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Make It A Beer Tax Hat Trick, George

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Beer is our national drink. Pubs are the heart of our communities. Each year 3 billion pints and almost 1 billion meals are served in pubs the length and breadth of the country. Seven in ten drinks sold in pubs are beer.

But beer is over-taxed. We pay 39% of all beer duty in the EU despite only drinking 12% of the beer. This is despite two recent cuts in beer duty from the Chancellor in his 2013 and 2014 Budgets. We want George Osborne to join the elite group of hat-trick heroes and make a third successive cut in duty to keep pints affordable for pub-goers.

Poll: Who is your ultimate hat-trick hero?

A hat trick of beer duty cuts would secure jobs and investment for UK pubs. Pubs and brewing support almost 900,000 jobs in the UK and provide £13bn to the economy. Visit www.beerandpubjobs.co.uk where you can try your hand at being the Chancellor and see the impact of cutting beer duty. Join the campaign to #cutbeertax and email your MP asking for their support.

THROUGH THE ROOF…

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This week David Cameron said a new Tory government would build many more new homes in the next Parliament than in this one.

But Britain`s housing problems will only truly be alleviated when suffocating regulation is removed and builders are allowed to build in areas where people really want to live, says Mark Littlewood, Director General of the Institute of Economic Affairs.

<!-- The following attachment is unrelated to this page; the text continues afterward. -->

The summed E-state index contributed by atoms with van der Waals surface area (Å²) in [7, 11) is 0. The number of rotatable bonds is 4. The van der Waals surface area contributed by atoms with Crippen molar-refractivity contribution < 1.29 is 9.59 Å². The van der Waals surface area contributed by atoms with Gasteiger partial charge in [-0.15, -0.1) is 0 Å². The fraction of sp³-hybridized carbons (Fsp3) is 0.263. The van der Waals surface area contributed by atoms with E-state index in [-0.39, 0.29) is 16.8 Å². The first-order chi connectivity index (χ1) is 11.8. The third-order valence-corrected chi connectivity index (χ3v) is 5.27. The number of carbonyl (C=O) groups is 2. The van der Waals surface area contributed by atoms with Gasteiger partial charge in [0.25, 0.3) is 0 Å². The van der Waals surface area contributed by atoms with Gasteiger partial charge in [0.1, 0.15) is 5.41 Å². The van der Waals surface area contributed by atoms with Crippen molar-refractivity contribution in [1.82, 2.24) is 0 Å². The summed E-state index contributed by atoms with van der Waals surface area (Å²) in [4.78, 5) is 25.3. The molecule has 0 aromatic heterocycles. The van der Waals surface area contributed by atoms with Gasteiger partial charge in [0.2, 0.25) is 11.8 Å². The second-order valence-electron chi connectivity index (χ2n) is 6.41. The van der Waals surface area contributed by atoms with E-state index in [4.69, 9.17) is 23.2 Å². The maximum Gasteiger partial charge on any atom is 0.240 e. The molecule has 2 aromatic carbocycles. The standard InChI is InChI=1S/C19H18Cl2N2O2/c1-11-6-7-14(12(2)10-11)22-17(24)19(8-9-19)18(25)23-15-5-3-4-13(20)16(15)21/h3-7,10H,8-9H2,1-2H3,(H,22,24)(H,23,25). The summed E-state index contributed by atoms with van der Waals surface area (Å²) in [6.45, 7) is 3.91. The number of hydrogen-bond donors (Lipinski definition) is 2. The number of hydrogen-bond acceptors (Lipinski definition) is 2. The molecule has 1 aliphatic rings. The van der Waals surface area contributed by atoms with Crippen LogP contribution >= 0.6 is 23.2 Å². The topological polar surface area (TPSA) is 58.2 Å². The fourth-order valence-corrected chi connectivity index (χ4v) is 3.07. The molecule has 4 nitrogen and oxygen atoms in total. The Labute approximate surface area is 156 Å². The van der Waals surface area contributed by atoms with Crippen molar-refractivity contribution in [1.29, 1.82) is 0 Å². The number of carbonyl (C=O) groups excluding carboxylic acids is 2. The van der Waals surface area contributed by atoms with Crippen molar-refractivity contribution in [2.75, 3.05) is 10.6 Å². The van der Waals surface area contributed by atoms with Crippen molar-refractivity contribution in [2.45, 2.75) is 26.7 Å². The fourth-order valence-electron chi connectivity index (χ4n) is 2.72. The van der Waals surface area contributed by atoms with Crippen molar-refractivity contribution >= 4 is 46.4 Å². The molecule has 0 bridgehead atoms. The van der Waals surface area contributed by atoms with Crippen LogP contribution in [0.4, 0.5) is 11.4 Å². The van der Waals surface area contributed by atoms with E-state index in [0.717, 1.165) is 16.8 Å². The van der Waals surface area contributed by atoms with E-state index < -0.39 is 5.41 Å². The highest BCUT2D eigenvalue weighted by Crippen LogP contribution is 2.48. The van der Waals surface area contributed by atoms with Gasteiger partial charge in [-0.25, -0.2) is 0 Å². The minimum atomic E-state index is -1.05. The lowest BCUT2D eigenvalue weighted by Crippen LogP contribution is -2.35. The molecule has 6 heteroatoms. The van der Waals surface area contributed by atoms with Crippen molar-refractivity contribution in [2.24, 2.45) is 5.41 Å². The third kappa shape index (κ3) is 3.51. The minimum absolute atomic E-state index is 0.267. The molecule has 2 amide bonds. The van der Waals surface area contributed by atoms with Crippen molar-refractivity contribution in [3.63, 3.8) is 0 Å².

Watch the think tank`s film on this issue – THROUGH THE ROOF.

The Policy Lifecycle: Tweets, Troublemakers and Traditions

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Since the 2005 election, Westminster has changed. The traditions, the green benches, and the antiquated language remain, but politics is now digital, fast-moving, and relentless. The new reality still includes a few certainties, as demonstrated by the Government’s recent announcement on cigarette packaging. Here are 12 things to think about when you’re following an issue:

  1. A big development may be slipped in under the radar… For example at 8pm, during a Wednesday evening Adjournment Debate
  2. News will be broken on Twitter – after all, everything happens on Twitter first now
  3. The opposition’s first response will be tweeted, long before they manage to put out a press statement (47 minutes, in this case)
  4. In the rush to report breaking news first, not every outlet will get their facts straight
  5. The debate will be cross-media, with comments made on the radio ending up on TV and online
  6. Politicians will take the argument out of the chamber… and even away from party politics (sometimes)
  7. Stakeholders will have their say, even if the press ignores them
  8. The media will get excited about whatever Nigel Farage says
  9. Social media makes it easier to turn armchair opposition into action
  10. An announcement of Government intent is rarely the end of the story, thanks to troublesome backbenchers
  11. In the meantime, parliamentarians will not wait patiently. Instead, they will table written or oral questions and bring it up in debates